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Thursday, 11 February 2010

They Saved Hitler's Brain (1976)

Director: David Bradley
Stars: Audrey Caire, Walter Stocker and Carlos Rivas



I'm driving the highway to Cinematic Hell in 2010 for the awesome folks at Cinema Head Cheese to post a review a week of the very worst films of all time. These are so bad that they make Uwe Boll look good.

They Saved Hitler's Brain is one of the greatest movie titles in existence, one that just exudes badness in the most awesome way. I've wanted to see it for years but hadn't realised that it would highlight to me a whole new subset of bad movies that I didn't even know existed, the precise opposite of something that plagued me in England growing up. It's not difficult to see why some movies being shown on television would be cut for content, especially exploitation films. However I saw films on TV like Star Trek IV: The Voyage Home that were cut too, films that contained absolutely nothing that might warrant censorship.

Eventually I realised that the real reason was to allow a film to fit into a slightly shorter scheduling slot than its running time would allow. What I never dreamed of was that the opposite might exist too, that there might be films that were padded out to fill a broadcast slot that was too long. How could they possibly do such a thing? Well in the States in the seventies many films were broadcast in a regular two hour slot, of which a quarter was devoted to commercial breaks. This was fine for regular ninety minute movies, but some distributors had shorter product on their books that they wanted to sell to TV. One great example is a 1963 film called The Madmen of Mandoras, owned by distributor Crown International.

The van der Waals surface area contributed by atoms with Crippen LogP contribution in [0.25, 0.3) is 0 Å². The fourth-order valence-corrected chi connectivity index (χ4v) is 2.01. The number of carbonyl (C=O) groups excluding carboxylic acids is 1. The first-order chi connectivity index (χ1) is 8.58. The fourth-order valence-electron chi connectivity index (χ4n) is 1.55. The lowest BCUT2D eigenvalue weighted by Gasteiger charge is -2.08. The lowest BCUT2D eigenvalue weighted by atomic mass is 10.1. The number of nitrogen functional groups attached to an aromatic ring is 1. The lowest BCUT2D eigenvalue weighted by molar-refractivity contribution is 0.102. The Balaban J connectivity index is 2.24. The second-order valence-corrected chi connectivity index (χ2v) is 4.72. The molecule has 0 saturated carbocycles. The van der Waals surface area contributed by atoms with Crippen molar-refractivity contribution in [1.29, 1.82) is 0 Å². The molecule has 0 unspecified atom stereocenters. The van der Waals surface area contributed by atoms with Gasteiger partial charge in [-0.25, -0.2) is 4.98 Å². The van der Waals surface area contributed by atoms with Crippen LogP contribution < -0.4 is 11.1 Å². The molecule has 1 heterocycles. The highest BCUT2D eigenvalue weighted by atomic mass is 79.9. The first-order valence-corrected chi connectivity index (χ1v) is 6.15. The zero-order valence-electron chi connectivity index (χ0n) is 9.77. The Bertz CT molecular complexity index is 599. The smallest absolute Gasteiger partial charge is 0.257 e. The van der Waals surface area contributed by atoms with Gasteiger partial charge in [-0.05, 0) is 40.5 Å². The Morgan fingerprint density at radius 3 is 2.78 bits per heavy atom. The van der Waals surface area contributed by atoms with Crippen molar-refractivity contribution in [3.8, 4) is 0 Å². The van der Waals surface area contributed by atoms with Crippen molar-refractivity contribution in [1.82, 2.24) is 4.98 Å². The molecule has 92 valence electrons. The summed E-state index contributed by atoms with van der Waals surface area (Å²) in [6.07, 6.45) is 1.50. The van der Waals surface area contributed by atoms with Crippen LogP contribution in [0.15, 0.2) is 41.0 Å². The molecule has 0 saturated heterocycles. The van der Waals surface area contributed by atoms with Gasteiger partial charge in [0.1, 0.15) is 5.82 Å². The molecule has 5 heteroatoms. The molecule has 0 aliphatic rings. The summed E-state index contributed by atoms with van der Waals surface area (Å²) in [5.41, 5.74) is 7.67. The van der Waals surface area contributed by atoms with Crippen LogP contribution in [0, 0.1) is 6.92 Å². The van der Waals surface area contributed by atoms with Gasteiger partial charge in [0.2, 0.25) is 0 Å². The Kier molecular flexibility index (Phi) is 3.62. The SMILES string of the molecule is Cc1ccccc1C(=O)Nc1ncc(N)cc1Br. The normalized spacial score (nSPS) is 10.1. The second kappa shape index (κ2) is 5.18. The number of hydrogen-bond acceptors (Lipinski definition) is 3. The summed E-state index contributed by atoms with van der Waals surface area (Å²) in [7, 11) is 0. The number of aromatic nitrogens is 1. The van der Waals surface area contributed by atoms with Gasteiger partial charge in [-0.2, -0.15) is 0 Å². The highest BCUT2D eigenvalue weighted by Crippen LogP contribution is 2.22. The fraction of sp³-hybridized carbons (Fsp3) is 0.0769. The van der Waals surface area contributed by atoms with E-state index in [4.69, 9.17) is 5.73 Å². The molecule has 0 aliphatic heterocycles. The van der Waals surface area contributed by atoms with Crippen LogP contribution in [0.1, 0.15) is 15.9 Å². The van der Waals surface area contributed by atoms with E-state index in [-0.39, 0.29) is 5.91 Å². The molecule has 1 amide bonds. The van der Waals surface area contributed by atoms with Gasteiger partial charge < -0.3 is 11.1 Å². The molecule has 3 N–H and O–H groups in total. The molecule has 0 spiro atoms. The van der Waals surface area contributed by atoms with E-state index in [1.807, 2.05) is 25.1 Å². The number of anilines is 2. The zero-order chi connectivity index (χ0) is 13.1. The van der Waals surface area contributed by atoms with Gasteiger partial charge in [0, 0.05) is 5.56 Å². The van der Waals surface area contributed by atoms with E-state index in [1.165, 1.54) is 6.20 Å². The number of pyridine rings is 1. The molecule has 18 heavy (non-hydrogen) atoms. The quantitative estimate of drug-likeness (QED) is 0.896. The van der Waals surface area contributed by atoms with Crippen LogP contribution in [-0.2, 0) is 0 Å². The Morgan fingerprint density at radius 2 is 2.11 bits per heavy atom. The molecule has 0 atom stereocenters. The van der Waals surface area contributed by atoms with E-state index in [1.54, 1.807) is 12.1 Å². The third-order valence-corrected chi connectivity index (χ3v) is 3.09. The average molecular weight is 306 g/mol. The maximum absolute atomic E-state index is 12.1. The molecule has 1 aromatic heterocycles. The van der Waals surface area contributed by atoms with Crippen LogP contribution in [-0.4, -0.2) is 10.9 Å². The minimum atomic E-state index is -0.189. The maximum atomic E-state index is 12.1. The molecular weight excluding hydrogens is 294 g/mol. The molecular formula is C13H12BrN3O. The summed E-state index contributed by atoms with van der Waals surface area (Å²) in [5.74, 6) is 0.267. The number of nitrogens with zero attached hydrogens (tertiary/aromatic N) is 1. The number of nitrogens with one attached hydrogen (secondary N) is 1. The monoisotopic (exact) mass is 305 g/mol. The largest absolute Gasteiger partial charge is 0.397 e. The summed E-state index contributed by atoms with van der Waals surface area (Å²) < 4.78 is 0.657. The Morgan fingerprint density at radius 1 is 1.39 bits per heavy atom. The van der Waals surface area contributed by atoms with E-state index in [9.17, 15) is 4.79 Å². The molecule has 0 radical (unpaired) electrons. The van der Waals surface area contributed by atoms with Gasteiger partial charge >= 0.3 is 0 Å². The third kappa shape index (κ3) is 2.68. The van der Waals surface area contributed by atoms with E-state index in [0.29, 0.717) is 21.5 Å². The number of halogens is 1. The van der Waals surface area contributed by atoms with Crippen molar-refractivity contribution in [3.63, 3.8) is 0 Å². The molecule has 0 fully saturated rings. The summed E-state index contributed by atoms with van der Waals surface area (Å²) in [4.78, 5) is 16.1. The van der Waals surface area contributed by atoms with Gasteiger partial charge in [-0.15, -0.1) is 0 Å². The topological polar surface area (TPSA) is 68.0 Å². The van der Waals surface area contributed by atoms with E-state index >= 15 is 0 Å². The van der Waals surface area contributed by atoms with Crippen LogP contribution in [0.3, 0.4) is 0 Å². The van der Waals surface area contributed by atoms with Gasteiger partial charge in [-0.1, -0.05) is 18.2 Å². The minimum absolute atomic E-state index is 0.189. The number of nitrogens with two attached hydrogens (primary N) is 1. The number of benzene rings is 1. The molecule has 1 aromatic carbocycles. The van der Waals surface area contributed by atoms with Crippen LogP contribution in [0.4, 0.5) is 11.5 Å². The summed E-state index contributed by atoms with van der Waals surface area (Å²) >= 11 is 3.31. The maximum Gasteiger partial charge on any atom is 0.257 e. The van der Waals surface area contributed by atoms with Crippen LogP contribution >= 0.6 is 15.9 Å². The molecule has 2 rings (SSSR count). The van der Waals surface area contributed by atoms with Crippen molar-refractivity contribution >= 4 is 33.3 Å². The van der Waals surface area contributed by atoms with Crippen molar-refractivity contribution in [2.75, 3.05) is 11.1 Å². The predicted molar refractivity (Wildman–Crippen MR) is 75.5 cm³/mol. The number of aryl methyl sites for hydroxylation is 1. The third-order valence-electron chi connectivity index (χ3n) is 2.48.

When Crown started licensing their product to TV, its mere 64 minute running time wasn't anywhere near long enough, so they hired Donald Hulette, a composer and director at Paragon Films, to shoot extra footage to splice into the picture they already had, by then over a decade old. He did this by adding subplots with utterly unknown actors from UCLA whose names are mostly lost to posterity and so bulked it up to 91 minutes, calling the new picture They Saved Hitler's Brain, a bastard child that popped out around 1976. Hulette did this for (or should I say 'to'?) many movies around this time and got rather ingenious about how he did it. However, as I'm sure you can imagine, this had a tendency to just make bad material worse and that's certainly the case here. Bad movies breed drinking games and this one could work on the introduction of new characters, because they never quit coming.